Dr. Sood reminds us that nurturing from within can build our resilience to the adversities of the outside world. May you all stay safe and well.
What are your favorite self-care practices?
Dr. Amit, Sood is the Executive Director of the Global Center for Resiliency & Wellbeing and a former professor and Chair for Student Life and Wellness at Mayo Clinic. For more in-depth tips visit: https://www.immuneresilience.com/ which has been adapted from Dr. Sood's book, Build your Immune Resilience.
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“Get a massage”. “Spend time with people” ?? Outdated info.
@ees1 You're absolutely right that these tips have to be adapted for the current COVID-19 environment. I look forward to a time when we can go out and get a massage and mingle with people in a café. For now, we have to adapt those practices and still get the benefit of "Pamper yourself" and "Feel socially connected".
How might we do that in these times of social distancing and increasing social isolation?
Canceling my massage was a bummer since it's one of my big health promoting activities. But, so be it. Find some inspiring yoga utube, and other good instructors helping us with body movement. I have a body builder niece who is rather upset that the health clubs have closed, fortunately, the apartment building has machines. You just have to adapt.
I have a vibrating pad on my rocking chair I keep so busy, reading the bible, Luck12:22 is my favorite right now. The older the Bible the better, because you have to think. I like KJV the best For socializing, I text my daughter's everyday I want to get all of my parenting in while I can I paid for a search website and now keep in touch with my oldest and dearest friend I wrote letters to anyone that I felt that I still had unsettled conflict with, for closure I also text many friends thru-out my whole life I found a lot of them on facebook. And, in Michigaan, spring is coming. So, my re-hab has ended because of COVID-19 which was my main social activity, I'm going for a walk I hope that this helps. I have to mention Netflix, movies take me away for a little bit terrena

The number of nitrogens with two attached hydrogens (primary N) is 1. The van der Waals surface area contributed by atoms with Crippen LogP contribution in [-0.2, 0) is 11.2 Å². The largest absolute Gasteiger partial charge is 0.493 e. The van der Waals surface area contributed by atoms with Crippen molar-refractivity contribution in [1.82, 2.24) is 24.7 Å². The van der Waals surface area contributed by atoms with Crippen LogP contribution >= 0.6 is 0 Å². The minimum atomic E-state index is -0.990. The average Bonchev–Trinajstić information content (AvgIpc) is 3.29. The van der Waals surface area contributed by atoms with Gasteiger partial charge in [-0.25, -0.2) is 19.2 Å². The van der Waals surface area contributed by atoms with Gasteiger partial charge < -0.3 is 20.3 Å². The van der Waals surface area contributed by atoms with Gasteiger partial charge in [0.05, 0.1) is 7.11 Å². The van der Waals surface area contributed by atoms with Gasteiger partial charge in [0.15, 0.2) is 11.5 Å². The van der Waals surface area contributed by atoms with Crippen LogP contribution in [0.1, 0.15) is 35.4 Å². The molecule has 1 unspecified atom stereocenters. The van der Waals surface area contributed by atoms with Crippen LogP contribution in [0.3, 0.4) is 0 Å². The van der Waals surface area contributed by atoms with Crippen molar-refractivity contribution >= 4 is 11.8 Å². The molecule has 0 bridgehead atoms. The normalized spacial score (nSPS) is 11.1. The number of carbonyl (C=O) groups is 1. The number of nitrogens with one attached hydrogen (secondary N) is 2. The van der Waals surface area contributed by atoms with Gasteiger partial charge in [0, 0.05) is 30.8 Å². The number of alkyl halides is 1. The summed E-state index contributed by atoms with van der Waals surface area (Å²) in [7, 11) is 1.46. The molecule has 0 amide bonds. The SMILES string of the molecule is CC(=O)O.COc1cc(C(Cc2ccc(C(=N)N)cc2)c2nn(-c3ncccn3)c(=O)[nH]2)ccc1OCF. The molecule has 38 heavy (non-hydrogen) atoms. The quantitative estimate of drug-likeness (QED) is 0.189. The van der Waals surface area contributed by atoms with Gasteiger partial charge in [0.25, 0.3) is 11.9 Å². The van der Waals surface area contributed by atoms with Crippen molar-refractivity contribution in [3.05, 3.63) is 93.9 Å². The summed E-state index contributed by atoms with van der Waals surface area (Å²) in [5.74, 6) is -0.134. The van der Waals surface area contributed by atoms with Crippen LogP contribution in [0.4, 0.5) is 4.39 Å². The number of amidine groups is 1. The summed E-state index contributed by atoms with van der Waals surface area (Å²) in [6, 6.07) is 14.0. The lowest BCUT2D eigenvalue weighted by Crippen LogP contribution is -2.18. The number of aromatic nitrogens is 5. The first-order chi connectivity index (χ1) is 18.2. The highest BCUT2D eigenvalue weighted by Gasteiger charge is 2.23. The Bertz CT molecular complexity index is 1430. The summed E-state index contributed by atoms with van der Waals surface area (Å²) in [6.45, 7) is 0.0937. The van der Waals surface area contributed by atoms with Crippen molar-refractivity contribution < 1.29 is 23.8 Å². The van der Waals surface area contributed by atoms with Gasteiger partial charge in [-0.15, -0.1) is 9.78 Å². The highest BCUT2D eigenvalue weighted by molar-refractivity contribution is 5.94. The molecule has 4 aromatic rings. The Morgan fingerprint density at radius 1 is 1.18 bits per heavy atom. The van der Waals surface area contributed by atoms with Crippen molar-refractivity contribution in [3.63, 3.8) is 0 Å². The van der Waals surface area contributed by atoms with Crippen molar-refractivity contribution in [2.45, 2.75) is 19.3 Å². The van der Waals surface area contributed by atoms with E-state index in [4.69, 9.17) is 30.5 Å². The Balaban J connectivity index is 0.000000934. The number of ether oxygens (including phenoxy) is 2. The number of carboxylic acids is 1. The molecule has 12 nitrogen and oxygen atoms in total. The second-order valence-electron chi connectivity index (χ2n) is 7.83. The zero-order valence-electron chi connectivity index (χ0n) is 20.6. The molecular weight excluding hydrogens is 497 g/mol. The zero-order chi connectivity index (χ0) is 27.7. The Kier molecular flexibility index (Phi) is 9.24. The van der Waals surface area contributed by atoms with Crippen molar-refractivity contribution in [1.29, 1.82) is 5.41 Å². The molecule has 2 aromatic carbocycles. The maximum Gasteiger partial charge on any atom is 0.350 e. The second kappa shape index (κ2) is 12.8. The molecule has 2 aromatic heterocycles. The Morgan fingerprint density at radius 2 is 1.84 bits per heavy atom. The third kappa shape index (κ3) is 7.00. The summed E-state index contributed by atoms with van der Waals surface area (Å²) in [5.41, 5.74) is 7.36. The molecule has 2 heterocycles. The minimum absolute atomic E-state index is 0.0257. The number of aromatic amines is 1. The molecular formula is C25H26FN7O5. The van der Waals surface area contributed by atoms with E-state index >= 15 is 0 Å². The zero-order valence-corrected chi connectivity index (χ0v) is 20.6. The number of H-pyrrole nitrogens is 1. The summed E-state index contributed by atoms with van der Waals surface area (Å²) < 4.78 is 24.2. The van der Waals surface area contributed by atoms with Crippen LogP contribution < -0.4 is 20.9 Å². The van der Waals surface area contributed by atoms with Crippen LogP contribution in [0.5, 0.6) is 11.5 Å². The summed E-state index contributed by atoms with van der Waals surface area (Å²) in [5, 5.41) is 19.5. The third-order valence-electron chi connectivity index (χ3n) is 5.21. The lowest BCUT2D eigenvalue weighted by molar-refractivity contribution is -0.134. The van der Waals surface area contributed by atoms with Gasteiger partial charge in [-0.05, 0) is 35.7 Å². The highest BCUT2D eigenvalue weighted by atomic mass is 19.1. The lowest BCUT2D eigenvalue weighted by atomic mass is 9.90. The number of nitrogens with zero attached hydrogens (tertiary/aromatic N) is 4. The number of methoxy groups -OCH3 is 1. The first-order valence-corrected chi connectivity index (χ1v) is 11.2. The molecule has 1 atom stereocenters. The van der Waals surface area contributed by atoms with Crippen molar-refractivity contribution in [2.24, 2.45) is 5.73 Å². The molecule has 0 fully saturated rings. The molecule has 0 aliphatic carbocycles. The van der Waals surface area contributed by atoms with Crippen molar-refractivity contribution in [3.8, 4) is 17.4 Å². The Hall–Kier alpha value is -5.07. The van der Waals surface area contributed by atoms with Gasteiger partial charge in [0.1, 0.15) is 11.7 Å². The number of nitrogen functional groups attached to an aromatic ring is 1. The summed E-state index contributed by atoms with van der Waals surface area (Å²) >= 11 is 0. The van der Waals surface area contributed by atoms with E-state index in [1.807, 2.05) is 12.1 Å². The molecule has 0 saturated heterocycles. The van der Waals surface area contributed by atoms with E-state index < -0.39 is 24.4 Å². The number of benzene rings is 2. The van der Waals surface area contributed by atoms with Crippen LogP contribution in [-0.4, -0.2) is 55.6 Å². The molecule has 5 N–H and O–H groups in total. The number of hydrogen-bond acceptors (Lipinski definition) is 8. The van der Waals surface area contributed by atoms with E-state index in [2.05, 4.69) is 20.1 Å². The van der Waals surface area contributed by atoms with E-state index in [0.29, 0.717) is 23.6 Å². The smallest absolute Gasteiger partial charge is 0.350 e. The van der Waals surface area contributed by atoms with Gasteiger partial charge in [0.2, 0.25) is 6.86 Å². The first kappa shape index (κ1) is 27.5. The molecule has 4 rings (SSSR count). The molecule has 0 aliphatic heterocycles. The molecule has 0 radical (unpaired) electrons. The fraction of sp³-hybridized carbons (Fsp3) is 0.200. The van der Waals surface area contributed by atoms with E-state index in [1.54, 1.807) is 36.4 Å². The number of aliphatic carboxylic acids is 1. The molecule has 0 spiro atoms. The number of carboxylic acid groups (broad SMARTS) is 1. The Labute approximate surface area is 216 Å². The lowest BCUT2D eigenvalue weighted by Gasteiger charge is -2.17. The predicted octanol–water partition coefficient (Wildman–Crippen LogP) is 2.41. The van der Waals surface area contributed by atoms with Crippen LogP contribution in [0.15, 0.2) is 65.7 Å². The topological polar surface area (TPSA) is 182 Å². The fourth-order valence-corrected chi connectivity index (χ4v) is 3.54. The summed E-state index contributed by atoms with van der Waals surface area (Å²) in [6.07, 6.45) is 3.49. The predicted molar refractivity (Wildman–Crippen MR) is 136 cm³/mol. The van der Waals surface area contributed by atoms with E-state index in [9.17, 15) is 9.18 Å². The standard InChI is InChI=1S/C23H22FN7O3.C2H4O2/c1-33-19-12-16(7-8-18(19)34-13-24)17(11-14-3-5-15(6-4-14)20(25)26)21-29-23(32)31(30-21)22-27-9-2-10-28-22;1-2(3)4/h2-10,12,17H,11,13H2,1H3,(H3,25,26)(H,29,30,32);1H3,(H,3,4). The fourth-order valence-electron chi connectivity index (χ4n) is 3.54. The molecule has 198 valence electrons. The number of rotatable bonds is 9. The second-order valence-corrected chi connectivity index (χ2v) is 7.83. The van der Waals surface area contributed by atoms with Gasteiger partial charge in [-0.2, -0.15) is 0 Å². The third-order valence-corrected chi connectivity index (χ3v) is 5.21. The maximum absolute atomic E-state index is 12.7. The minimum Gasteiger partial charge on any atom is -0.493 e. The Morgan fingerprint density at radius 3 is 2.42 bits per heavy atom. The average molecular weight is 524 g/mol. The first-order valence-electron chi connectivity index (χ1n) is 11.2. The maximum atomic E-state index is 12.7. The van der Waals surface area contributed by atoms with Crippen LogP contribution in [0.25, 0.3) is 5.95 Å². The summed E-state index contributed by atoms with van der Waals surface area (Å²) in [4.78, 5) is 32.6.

I made a decision to try and contact my friends via message or email with news , joke, gossip, or just a funny GIF everyday,; rotating my contacts.
It is certainly difficult to do these things in the conventional ways right now. It's also frustrating to know that we need some of these things for our body and spirit in rough times. For massage, if you are self-isolating with a family member, be sure to take care of each other with simple back and shoulder assistance that can help to relax. If you are alone, there are many resources online to help you with self-massage techniques to loosen those tight muscles and relieve anxiety. For spending time with people, set up phone call times, and if you have smartphone capabilities to do so, set up face time talks with your friends and family. We hope you stay safe and healthy.
@lwallenfeldt @healthytoday @engelee @trina09 @ees1 these are all great suggestions. Please follow the COVID-19 support group and share your ideas there: https://connect.mayoclinic.org/group/covid-19/
I invite you to browse through all the topics. Here are some that I think will specifically interest you:
– Taking our minds off things, what are you watching?? https://connect.mayoclinic.org/discussion/taking-our-minds-off-things-what-are-you-watching/
– How are you getting together with others virtually? Zoom etc. https://connect.mayoclinic.org/discussion/zoom/
– Just want to talk: What are other seniors doing while staying home? https://connect.mayoclinic.org/discussion/just-want-to-talk-1/